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Build Your Own Curve Tracer, Part 2: TPA202 Circuit Description

In the first article of this series, Build Your Own Curve Tracer, Part 1: Introduction, two-port analyzers (TPAs) in general and the TPA presented here, the TPA202, were described. Part 2 of this series starts with a summary of the TPA202 circuit description. It is derived from the TPA202 Manual which is open-source and available from data sheet. It contains the more detailed circuit explanation.

The TPA202 decomposes into four functional subsystems: the input-port and output-port source-measure units (SMUs), the DVM, and the power supply. We start with the input-port SMU.

Input-Port SMU, Switch Scaling and Selection

First, the all-important circuit diagram is shown below. The +12 V supplies are actually closer to 13 V.

The TPA202 input-port SMU consists of an amplifier followed by a high-side ISN. One of the avoided complications of a non- μ C design is that the front-panel controls are inherently isolated and do not require additional translator circuitry, isolation circuits, or power supplies. The INP input from pot R1 has a range of the ±12 V supplies. (The pot value is not critical; a 10 kΩ pot will do as well.) The pot wiper voltage range is reduced by the R30, R31 divider to that of the input drive (IDR) amplifier input range of ±1 V. The S1 switch selects whether the input source is a voltage (V) or current (I) source based on which feedback path is selected.

U25A is the first stage of a larger noninverting op-amp with a voltage gain set by R78 and R96 to 10. Op-amp U25A has insufficient output current to meet the ±100 mA spec. The additional output stage is a discrete BJT Darlington common-collector amplifier. Q34, Q35 and sense resistors R80, R83 provide overcurrent protection and limit output current to a value somewhat above ±100 mA.

The current-sense circuit (IISN) is the two-op-amp differential amplifier, U26. It inputs the voltage developed across range-switched sense resistors R32 – R37, R40, R41 that span 7 decades of current, from 100 nA fs to 100 mA fs. At the full-scale range values, they drop 0.1 V. The diff-amp has a gain of 10 for an IISN output of ±1 V, which spans the DVM input range. The diff-amp inputs are those of JFET-input op-amps which are high in resistance and conduct negligible current. However, the sense-resistor voltage drop – the sense voltage, νS – causes the port output voltage at IDR+ to be up to 0.1 V less than the amplifier output voltage at IVDR-ISN. Consequently, the port output voltage of ±10 V fs is sensed by U25B and divided by 10 by R72, R73 and R74 to become IVSN with the DVM input range of ±1 V. R72 is adjusted in calibration for the correct division ratio.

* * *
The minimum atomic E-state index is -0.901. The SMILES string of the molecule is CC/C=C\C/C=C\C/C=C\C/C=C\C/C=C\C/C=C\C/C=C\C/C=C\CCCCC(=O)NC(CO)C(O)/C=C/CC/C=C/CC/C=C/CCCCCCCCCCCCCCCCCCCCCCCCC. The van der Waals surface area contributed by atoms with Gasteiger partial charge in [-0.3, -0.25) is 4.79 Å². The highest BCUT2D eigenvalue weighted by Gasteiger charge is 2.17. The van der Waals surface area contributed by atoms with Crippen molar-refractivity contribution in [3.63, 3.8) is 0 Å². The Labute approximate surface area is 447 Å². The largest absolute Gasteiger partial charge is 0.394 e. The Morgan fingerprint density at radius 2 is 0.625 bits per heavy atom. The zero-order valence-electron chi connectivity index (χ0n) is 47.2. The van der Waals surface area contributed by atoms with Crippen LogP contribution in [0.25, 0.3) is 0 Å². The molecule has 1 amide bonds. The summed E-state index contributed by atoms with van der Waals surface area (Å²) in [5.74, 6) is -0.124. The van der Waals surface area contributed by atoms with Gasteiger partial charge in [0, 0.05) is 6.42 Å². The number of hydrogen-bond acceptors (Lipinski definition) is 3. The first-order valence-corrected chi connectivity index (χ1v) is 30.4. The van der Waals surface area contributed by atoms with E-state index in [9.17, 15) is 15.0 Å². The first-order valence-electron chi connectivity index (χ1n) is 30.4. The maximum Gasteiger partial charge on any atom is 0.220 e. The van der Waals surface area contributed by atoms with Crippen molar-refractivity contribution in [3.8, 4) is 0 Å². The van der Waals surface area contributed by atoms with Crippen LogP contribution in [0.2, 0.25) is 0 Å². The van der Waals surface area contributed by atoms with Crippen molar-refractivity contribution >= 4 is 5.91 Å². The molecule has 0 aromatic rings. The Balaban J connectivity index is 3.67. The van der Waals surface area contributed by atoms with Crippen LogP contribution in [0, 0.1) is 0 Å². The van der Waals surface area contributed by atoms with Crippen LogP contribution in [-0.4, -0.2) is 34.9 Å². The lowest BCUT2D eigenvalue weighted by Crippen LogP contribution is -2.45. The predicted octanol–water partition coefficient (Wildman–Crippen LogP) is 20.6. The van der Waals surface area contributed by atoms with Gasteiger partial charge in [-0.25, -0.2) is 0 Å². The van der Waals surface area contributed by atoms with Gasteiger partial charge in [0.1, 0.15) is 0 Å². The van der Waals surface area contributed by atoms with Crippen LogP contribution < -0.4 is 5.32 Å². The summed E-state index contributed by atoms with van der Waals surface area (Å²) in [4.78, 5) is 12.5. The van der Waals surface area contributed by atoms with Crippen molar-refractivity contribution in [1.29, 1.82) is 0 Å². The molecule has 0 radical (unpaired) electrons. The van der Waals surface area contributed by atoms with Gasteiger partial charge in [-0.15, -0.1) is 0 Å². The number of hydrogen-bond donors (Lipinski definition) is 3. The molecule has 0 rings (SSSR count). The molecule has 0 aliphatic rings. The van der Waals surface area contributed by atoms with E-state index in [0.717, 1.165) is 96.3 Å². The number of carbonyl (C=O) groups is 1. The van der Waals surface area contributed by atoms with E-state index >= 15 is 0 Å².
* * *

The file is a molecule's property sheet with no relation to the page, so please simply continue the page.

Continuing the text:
Because IVDR has a range of ±10 V and this is within the common-mode linear input range of the op-amps operating from the ±12 V supplies, and because the 2P7T range switch as an analog front-panel component is isolated and electromechanical, a high-side IISN (ISN-H) is an optimal choice because it allows the input SMU to operate from grounded supplies and have a grounded output. (IDR– = COM = ground)

The disadvantage of a high-side ISN is that it floats over the range of output voltage, and the ISN diff-amp – a two-op-amp diff-amp of U25 – common-mode rejection (CMR) becomes a design consideration. For better CMR, R42 is nominally a 10.2 kΩ resistor, but for CMR maximization is replaced by R42, R100, R101. (The grounded pot terminal of R100 is connected to the wiper terminal.) Adjustment of the pot is made by varying the output voltage with an open-circuit output port so that the diff-amp has no differential input voltage across Rs (which additionally is set to the 1 Ω, near-short position of the 100 mA fs range). Adjust the R100 trimpot while varying the output voltage with the front-panel pot (with source switch set to V-source mode) until output voltage variations do not cause an appreciable change in the diff-amp output voltage, displayed as IISN on the DVM.

Without a μ C, the display logic is processed by switches and diode logic. The switching for both the LED display decimal point (dp) and units LEDs uses the second wafer and pole of the 2P7T switch. Diodes are needed to logically combine LED drive from multiple switch settings. The INP (S1B) and OUT (S3B) ranges are the same and this allows their throw positions (switch output terminals) to be connected in parallel. The DVM input selector or display switch, S2 is the most complicated because it is a 4P2T toggle switch. Two of the four separate circuits (S2C and S2D) switch logic for dp and units LEDs and the other two are DVM input voltage selectors. The same kind of sequenced-stage logic is used for both DVM input selection as for display switching.

Closure

In the next part, we continue with the output port circuit.

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